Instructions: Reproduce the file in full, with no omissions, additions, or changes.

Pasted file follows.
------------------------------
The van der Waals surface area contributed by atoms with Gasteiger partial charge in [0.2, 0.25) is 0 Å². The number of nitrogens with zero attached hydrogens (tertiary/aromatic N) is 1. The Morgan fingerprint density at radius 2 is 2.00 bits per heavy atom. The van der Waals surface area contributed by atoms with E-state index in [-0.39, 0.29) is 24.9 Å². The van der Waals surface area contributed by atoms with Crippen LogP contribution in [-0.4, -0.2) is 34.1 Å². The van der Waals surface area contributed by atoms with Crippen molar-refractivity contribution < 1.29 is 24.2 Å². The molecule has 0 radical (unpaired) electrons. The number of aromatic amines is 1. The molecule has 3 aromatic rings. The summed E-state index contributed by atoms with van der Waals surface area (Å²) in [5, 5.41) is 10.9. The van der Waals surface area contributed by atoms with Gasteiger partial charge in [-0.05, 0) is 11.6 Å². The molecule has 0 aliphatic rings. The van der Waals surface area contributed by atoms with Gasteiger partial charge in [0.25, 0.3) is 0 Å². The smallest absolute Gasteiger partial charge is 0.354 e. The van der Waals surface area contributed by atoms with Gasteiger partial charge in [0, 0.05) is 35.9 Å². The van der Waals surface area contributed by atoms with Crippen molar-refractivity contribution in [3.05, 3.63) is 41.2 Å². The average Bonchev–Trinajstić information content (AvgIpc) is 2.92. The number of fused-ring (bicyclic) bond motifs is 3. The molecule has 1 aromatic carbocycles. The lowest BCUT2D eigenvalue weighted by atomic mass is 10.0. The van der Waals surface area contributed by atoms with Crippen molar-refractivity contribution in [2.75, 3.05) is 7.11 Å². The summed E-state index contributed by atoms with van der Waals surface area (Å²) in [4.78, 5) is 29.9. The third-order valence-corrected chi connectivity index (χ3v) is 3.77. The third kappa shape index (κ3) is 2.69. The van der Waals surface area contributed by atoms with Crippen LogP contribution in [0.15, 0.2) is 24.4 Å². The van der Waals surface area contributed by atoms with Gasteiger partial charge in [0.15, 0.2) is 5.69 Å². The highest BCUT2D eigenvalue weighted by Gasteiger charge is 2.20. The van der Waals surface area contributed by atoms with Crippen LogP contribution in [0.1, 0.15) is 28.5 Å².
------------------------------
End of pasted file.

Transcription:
The van der Waals surface area contributed by atoms with Gasteiger partial charge in [0.2, 0.25) is 0 Å². The number of nitrogens with zero attached hydrogens (tertiary/aromatic N) is 1. The Morgan fingerprint density at radius 2 is 2.00 bits per heavy atom. The van der Waals surface area contributed by atoms with E-state index in [-0.39, 0.29) is 24.9 Å². The van der Waals surface area contributed by atoms with Crippen LogP contribution in [-0.4, -0.2) is 34.1 Å². The van der Waals surface area contributed by atoms with Crippen molar-refractivity contribution < 1.29 is 24.2 Å². The molecule has 0 radical (unpaired) electrons. The number of aromatic amines is 1. The molecule has 3 aromatic rings. The summed E-state index contributed by atoms with van der Waals surface area (Å²) in [5, 5.41) is 10.9. The van der Waals surface area contributed by atoms with Gasteiger partial charge in [-0.05, 0) is 11.6 Å². The molecule has 0 aliphatic rings. The van der Waals surface area contributed by atoms with Gasteiger partial charge in [0.25, 0.3) is 0 Å². The smallest absolute Gasteiger partial charge is 0.354 e. The van der Waals surface area contributed by atoms with Gasteiger partial charge in [0, 0.05) is 35.9 Å². The van der Waals surface area contributed by atoms with Crippen molar-refractivity contribution in [3.05, 3.63) is 41.2 Å². The average Bonchev–Trinajstić information content (AvgIpc) is 2.92. The number of fused-ring (bicyclic) bond motifs is 3. The molecule has 1 aromatic carbocycles. The lowest BCUT2D eigenvalue weighted by atomic mass is 10.0. The van der Waals surface area contributed by atoms with Crippen molar-refractivity contribution in [2.75, 3.05) is 7.11 Å². The summed E-state index contributed by atoms with van der Waals surface area (Å²) in [4.78, 5) is 29.9. The third-order valence-corrected chi connectivity index (χ3v) is 3.77. The third kappa shape index (κ3) is 2.69. The van der Waals surface area contributed by atoms with Crippen LogP contribution in [0.15, 0.2) is 24.4 Å². The van der Waals surface area contributed by atoms with Gasteiger partial charge in [0.15, 0.2) is 5.69 Å². The highest BCUT2D eigenvalue weighted by Gasteiger charge is 2.20. The van der Waals surface area contributed by atoms with Crippen LogP contribution in [0.1, 0.15) is 28.5 Å².